Timara Lodge, Dog Point Road, RD2, Blenheim, tel. 03-572-8276, fax 03-572-9191, is a Small Luxury Hotel of the World, 800-525-4800. Rates are $440 per couple plus 12.5 per cent tax and include breakfast, dinner with wine and airport transfers. www.timara.co.nz/expindex.html

Hotel d'Urville, 52 Queen Street, Blenheim. Tel. 03-577-9945, fax 03-577-9946. U.S. reservations, 205-967-7051, fax 205-967-5192. Not all rooms have bathtubs, some have showers only. Rates start at $162. www.durville.com/home


Our next and last stop was in Christchurch, the most quaintly English of all of New Zealand's urban centers. During the five-hour journey on the Coastal Pacific Railroad, we could barely turn away from the windows. The train, which earns its name by following a thin ledge of land pinned between the Pacific Ocean and the coastal mountains for over 100 kilometers, also threads through grape country, salt mountains and river valleys.

Famed for its Gothic architecture, tree-lined streets and appealing parks and gardens, this typical English city with its squares and pedestrian malls is a metropolis that is designed for sightseeing on foot and strolling. It is also a base for exploring the rural attractions of the Canterbury Plains. One of the most touted of the day-long side trips is a classic of rail travel, the TransAlpine Express, which regrettably we did not have time for.

We did, however, drive down the undeveloped and almost deserted Banks Peninsula to Akaroa on winding roads cut into the side of mountains that slope toward the bay, passing sheep, cows, deer and fields of wild hay. The bustling resort town is the site of the French settlement in the South Island; the rues have names like Jolle, Lavaud, Balguerie, Benoit and Pompailler. Visit the Langlois-Eteveneaux Cottage and Akaroa Museum, which is furnished like a French colonist's home and has displays of the history of the settlement. Board the M.V. Canterbury Cat for a cruise in the harbour to sight seabirds and mammals. On the return trip you might stop at the Akaroa Winery or Barry's Bay Cheese where cheese is made every other day from October until April.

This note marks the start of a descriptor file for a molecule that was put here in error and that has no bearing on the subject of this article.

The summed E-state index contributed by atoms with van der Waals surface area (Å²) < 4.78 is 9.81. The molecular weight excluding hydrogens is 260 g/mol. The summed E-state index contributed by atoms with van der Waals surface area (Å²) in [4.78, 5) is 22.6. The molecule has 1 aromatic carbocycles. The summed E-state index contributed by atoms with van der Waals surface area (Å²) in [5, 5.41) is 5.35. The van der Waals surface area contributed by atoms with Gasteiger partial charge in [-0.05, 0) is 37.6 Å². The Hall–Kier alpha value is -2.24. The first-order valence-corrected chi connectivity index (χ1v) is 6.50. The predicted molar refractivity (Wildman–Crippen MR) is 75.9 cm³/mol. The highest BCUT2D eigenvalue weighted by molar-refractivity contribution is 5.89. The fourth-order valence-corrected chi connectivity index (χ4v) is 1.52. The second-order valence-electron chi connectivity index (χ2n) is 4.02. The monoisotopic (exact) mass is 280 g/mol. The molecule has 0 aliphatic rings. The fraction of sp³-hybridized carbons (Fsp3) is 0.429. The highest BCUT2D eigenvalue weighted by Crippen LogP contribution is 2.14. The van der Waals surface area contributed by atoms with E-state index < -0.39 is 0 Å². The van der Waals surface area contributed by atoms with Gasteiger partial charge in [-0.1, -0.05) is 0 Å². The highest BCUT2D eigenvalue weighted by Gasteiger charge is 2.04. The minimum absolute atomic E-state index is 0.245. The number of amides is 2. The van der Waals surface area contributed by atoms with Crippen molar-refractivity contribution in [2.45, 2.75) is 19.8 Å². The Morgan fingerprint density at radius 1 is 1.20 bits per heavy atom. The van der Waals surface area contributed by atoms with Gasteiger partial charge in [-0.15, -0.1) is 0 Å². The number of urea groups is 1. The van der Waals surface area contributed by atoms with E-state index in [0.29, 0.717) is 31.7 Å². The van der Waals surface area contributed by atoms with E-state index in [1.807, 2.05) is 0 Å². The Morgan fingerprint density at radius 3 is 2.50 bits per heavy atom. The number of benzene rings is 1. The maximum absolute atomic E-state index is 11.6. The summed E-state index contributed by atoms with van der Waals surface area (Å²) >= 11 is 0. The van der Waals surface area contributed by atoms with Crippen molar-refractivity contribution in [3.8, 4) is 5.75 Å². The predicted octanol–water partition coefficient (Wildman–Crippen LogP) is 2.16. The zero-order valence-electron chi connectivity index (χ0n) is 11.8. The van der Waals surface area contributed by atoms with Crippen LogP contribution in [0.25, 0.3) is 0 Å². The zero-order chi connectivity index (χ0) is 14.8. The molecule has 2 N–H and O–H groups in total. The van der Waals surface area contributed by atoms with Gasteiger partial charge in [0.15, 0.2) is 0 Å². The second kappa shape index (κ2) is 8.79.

Punting and the Avon, Christchurch (Credit: Edwin Fancher)

The Christchurch Tramway is a hop off and on again restored vintage trolley car - Hagley Park, New Regent Street and the Botanic Gardens are a few of the 10 points of interest - that loops around The Garden City and includes commentary about its history. The Avon River with its mighty oaks and sweeping willows along the banks winds through the heart of the town and adds considerably to its enchantment and British character. Glide along the river in a punt propelled by a punter dressed in a straw boater and whites. The Christchurch Gondola climbs 1,500 feet above sea level on the side of Mount Cavendish to a crest on the crater rim of an extinct volcano. At the top there are 360-degree views and an audio-visual Time Tunnel Show with some novel features. Spend time at the Arts Centre, a focal point for musicians, performers and artisans who sell their creations. Allot a few hours to visit the Antarctic Centre, a museum where many of the exhibits are interactive and you can experience the awesome beauty of the magical "Great White South."


Coastal Pacific Express. Reservations 800-802-802, fax 800-101-525. Departs Christchurch at 9 a.m. and returns at 6:25 p.m.

Akaroa Museum, 80 Rue Lavaud. Tel. 03-304-7614. Open daily 10:30 a.m. to 4:30 p.m.

M.V. Caterbury Cat, Akaroa Harbour Cruises, Main Wharf, Beach Road. Tel. 03-304-7641. Cruises depart at 1:30 p.m. all year and also at 11:30 a.m. from November to March.

Barry's Bay Cheese, RD2. Tel. 03-304-5809. Open weekdays 8 a.m. to 5 p.m., weekends 9:30 a.m. to 5 p.m.

Akaroa Winery, Long Bay Road, Takamatua. Tel. 03-304-8990. Open seven days.

Christchurch Tramway. Board at points of interest. Tel. 03-366-7830. Daily from 9 a.m. to 6 p.m. Extended summer hours.

Punting on the Avon, Visitor Centre, corner Worcester Boulevard and Oxford Terrace. Tel. 03-379-9629. Daily 10 a.m. to 4 p.m., weather permitting.